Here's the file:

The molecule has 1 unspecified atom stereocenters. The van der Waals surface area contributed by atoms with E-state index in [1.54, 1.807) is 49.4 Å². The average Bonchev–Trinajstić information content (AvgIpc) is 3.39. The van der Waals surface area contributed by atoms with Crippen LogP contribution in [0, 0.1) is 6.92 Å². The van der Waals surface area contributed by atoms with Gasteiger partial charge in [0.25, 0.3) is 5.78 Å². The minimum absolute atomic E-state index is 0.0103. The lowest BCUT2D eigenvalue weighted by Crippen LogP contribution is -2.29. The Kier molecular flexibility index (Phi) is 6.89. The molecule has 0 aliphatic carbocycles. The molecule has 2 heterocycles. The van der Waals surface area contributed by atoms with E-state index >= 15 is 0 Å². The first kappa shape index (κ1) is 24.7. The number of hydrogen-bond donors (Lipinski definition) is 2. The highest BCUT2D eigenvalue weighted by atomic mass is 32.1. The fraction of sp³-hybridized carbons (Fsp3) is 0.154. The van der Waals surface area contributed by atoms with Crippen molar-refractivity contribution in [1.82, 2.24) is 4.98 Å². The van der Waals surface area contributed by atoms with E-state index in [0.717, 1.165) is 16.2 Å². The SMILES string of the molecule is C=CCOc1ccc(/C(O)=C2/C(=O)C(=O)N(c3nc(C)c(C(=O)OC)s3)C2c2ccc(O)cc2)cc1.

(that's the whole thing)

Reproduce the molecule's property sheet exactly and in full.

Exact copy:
The molecule has 1 unspecified atom stereocenters. The van der Waals surface area contributed by atoms with E-state index in [1.54, 1.807) is 49.4 Å². The average Bonchev–Trinajstić information content (AvgIpc) is 3.39. The van der Waals surface area contributed by atoms with Crippen LogP contribution in [0, 0.1) is 6.92 Å². The van der Waals surface area contributed by atoms with Gasteiger partial charge in [0.25, 0.3) is 5.78 Å². The minimum absolute atomic E-state index is 0.0103. The lowest BCUT2D eigenvalue weighted by Crippen LogP contribution is -2.29. The Kier molecular flexibility index (Phi) is 6.89. The molecule has 0 aliphatic carbocycles. The molecule has 2 heterocycles. The van der Waals surface area contributed by atoms with E-state index >= 15 is 0 Å². The first kappa shape index (κ1) is 24.7. The number of hydrogen-bond donors (Lipinski definition) is 2. The highest BCUT2D eigenvalue weighted by atomic mass is 32.1. The fraction of sp³-hybridized carbons (Fsp3) is 0.154. The van der Waals surface area contributed by atoms with Crippen molar-refractivity contribution in [1.82, 2.24) is 4.98 Å². The van der Waals surface area contributed by atoms with E-state index in [0.717, 1.165) is 16.2 Å². The SMILES string of the molecule is C=CCOc1ccc(/C(O)=C2/C(=O)C(=O)N(c3nc(C)c(C(=O)OC)s3)C2c2ccc(O)cc2)cc1.